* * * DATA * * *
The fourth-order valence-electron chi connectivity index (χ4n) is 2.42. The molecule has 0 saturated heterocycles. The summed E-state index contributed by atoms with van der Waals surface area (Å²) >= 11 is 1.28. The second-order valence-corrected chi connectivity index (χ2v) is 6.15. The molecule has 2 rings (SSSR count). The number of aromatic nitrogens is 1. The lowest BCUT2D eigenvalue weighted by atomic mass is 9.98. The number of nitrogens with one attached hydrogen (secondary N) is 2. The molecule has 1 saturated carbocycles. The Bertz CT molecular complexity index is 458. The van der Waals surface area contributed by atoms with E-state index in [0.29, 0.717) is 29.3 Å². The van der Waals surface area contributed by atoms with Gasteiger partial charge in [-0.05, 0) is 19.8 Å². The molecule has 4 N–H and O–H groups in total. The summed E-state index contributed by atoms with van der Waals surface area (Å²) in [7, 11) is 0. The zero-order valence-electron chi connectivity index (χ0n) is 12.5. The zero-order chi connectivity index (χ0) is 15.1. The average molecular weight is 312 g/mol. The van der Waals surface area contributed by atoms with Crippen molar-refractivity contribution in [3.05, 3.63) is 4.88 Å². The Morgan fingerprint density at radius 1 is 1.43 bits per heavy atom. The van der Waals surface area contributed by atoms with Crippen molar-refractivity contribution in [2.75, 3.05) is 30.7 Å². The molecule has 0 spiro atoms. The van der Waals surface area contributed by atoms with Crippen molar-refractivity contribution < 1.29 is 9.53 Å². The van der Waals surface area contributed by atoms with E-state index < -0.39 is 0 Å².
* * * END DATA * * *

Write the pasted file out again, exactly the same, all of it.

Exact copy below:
The fourth-order valence-electron chi connectivity index (χ4n) is 2.42. The molecule has 0 saturated heterocycles. The summed E-state index contributed by atoms with van der Waals surface area (Å²) >= 11 is 1.28. The second-order valence-corrected chi connectivity index (χ2v) is 6.15. The molecule has 2 rings (SSSR count). The number of aromatic nitrogens is 1. The lowest BCUT2D eigenvalue weighted by atomic mass is 9.98. The number of nitrogens with one attached hydrogen (secondary N) is 2. The molecule has 1 saturated carbocycles. The Bertz CT molecular complexity index is 458. The van der Waals surface area contributed by atoms with E-state index in [0.29, 0.717) is 29.3 Å². The van der Waals surface area contributed by atoms with Gasteiger partial charge in [-0.05, 0) is 19.8 Å². The molecule has 4 N–H and O–H groups in total. The summed E-state index contributed by atoms with van der Waals surface area (Å²) in [7, 11) is 0. The zero-order valence-electron chi connectivity index (χ0n) is 12.5. The zero-order chi connectivity index (χ0) is 15.1. The average molecular weight is 312 g/mol. The van der Waals surface area contributed by atoms with Crippen molar-refractivity contribution in [3.05, 3.63) is 4.88 Å². The Morgan fingerprint density at radius 1 is 1.43 bits per heavy atom. The van der Waals surface area contributed by atoms with Crippen molar-refractivity contribution in [2.75, 3.05) is 30.7 Å². The molecule has 0 spiro atoms. The van der Waals surface area contributed by atoms with Crippen molar-refractivity contribution < 1.29 is 9.53 Å². The van der Waals surface area contributed by atoms with E-state index < -0.39 is 0 Å².